“Then you did know later that he was coming?”
“Yes, Rachel West wrote to tell me so this morning, but I did not open her letter at breakfast, and I was so vexed at being late for luncheon that I forgot to mention it then. I remembered as soon as James had started, and ran after him, but he was too far off to hear me call to him.”
It cost Hester a good deal to give this explanation, as she was aware that the Bishop’s visit had been to her and to her alone.
“Come, come,” said Mr. Gresley, judicially, with the natural masculine abhorrence of a feminine skirmish.
“Don’t go on making foolish excuses, Hester, which deceive no one; and you, Minna, don’t criticise Hester’s clothes. It is the Bishop’s own fault for not writing his notes himself. He might have known that Miss West would have written to Hester instead of to me. I can’t say I think Hester behaved kindly towards us in acting as she did, but I won’t hear any more argument about it. I desire the subject should now drop.”
The last words were uttered in the same tone in which Mr. Gresley closed morning service, and were felt to be final. He was not in reality greatly chagrined at missing the Bishop, whom he regarded with some of the suspicious distrust with which a certain class of mind ever regards that which is superior to it. Hester left the room, closing the door gently behind her.
“James,” said Mrs. Gresley, looking at her priest with tears of admiration in her eyes, “I shall never be good like you, so you need not expect it. How you can be so generous and patient with her I don’t know. It passes me.”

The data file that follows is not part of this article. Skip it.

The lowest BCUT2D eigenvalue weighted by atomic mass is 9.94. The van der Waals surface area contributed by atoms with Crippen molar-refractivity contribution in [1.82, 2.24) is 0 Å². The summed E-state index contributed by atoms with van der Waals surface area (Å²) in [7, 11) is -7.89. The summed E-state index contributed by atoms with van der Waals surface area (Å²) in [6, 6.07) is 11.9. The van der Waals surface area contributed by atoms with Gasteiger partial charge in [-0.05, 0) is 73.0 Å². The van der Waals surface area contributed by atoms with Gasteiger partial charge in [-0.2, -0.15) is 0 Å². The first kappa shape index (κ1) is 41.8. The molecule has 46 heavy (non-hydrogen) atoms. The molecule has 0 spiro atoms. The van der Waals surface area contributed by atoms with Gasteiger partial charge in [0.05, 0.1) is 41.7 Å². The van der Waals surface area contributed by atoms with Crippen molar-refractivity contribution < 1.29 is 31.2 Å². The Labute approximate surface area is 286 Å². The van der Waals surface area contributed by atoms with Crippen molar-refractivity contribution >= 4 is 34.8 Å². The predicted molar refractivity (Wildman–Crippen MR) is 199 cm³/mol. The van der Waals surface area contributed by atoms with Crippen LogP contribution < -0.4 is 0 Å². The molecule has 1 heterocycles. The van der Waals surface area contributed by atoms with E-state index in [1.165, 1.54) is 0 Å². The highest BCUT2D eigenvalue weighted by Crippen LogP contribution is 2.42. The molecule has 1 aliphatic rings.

“We must learn to make allowances for each other,” said Mr. Gresley, in his most affectionate cornet, drawing his tired, tearful little wife down beside him on the sofa. And he made some fresh tea for her, and waited on her, and she told him about the children’s boots and the sole, and he told her about a remarkable speech he had made at the chapter meeting, and a feeling that had been borne in on him on the way home that he should shortly write something striking about Apostolic Succession. And they were happy together; for though he sometimes reproved her as a priest if she allowed herself to dwell on the probability of his being made a Bishop, he was very kind to her as a husband.
“Beware of a silent dog and still water.”
If you are travelling across Middleshire on the local line between Southminster and Westhope, after you have passed Wilderleigh with its gray gables and park wall, close at hand you will perceive to nestle (at least, Mr. Gresley said it nestled) Warpington Vicarage; and perhaps, if you know where to look, you will catch a glimpse of Hester’s narrow bedroom window under the roof. Half a mile farther on Warpington Towers, the gorgeous residence of the Pratts, bursts into view, with flag on turret flying, and two tightly